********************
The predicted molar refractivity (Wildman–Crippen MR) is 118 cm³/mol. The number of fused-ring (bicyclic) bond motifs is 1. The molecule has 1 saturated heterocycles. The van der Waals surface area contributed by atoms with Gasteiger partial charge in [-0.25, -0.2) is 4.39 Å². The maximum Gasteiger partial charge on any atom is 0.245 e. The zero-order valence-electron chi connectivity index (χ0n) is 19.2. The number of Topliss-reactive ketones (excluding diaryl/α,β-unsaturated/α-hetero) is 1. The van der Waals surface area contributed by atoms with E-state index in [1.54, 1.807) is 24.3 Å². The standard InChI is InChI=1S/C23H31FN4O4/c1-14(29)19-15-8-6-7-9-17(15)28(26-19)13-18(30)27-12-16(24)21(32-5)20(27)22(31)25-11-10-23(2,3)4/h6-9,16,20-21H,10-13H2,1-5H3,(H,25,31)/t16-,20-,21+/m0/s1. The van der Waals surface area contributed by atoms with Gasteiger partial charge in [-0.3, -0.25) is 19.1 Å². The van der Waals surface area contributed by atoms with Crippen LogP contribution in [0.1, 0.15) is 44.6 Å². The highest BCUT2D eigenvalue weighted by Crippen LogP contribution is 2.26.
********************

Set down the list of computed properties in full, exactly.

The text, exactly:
The predicted molar refractivity (Wildman–Crippen MR) is 118 cm³/mol. The number of fused-ring (bicyclic) bond motifs is 1. The molecule has 1 saturated heterocycles. The van der Waals surface area contributed by atoms with Gasteiger partial charge in [-0.25, -0.2) is 4.39 Å². The maximum Gasteiger partial charge on any atom is 0.245 e. The zero-order valence-electron chi connectivity index (χ0n) is 19.2. The number of Topliss-reactive ketones (excluding diaryl/α,β-unsaturated/α-hetero) is 1. The van der Waals surface area contributed by atoms with E-state index in [1.54, 1.807) is 24.3 Å². The standard InChI is InChI=1S/C23H31FN4O4/c1-14(29)19-15-8-6-7-9-17(15)28(26-19)13-18(30)27-12-16(24)21(32-5)20(27)22(31)25-11-10-23(2,3)4/h6-9,16,20-21H,10-13H2,1-5H3,(H,25,31)/t16-,20-,21+/m0/s1. The van der Waals surface area contributed by atoms with Gasteiger partial charge in [-0.3, -0.25) is 19.1 Å². The van der Waals surface area contributed by atoms with Crippen LogP contribution in [0.1, 0.15) is 44.6 Å². The highest BCUT2D eigenvalue weighted by Crippen LogP contribution is 2.26.